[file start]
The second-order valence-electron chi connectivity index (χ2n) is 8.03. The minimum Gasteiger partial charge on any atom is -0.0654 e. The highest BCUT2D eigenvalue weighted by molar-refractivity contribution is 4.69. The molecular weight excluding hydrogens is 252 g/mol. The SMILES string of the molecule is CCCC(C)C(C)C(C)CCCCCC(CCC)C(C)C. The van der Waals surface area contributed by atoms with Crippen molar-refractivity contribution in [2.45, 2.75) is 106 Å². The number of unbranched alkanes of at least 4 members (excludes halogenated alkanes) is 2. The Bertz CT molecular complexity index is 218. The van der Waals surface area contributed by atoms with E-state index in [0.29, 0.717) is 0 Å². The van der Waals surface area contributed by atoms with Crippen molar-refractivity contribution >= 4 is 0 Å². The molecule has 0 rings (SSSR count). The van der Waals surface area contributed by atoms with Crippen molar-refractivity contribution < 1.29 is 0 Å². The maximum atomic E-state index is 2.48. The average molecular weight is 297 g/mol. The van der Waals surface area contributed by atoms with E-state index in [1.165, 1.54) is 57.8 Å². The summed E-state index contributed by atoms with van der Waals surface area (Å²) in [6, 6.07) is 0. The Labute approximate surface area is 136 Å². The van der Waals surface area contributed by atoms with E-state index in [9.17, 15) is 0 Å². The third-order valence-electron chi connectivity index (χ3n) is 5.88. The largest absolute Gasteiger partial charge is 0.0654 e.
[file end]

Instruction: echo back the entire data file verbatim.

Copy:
The second-order valence-electron chi connectivity index (χ2n) is 8.03. The minimum Gasteiger partial charge on any atom is -0.0654 e. The highest BCUT2D eigenvalue weighted by molar-refractivity contribution is 4.69. The molecular weight excluding hydrogens is 252 g/mol. The SMILES string of the molecule is CCCC(C)C(C)C(C)CCCCCC(CCC)C(C)C. The van der Waals surface area contributed by atoms with Crippen molar-refractivity contribution in [2.45, 2.75) is 106 Å². The number of unbranched alkanes of at least 4 members (excludes halogenated alkanes) is 2. The Bertz CT molecular complexity index is 218. The van der Waals surface area contributed by atoms with E-state index in [0.29, 0.717) is 0 Å². The van der Waals surface area contributed by atoms with Crippen molar-refractivity contribution >= 4 is 0 Å². The molecule has 0 rings (SSSR count). The van der Waals surface area contributed by atoms with Crippen molar-refractivity contribution < 1.29 is 0 Å². The maximum atomic E-state index is 2.48. The average molecular weight is 297 g/mol. The van der Waals surface area contributed by atoms with E-state index in [1.165, 1.54) is 57.8 Å². The summed E-state index contributed by atoms with van der Waals surface area (Å²) in [6, 6.07) is 0. The Labute approximate surface area is 136 Å². The van der Waals surface area contributed by atoms with E-state index in [9.17, 15) is 0 Å². The third-order valence-electron chi connectivity index (χ3n) is 5.88. The largest absolute Gasteiger partial charge is 0.0654 e.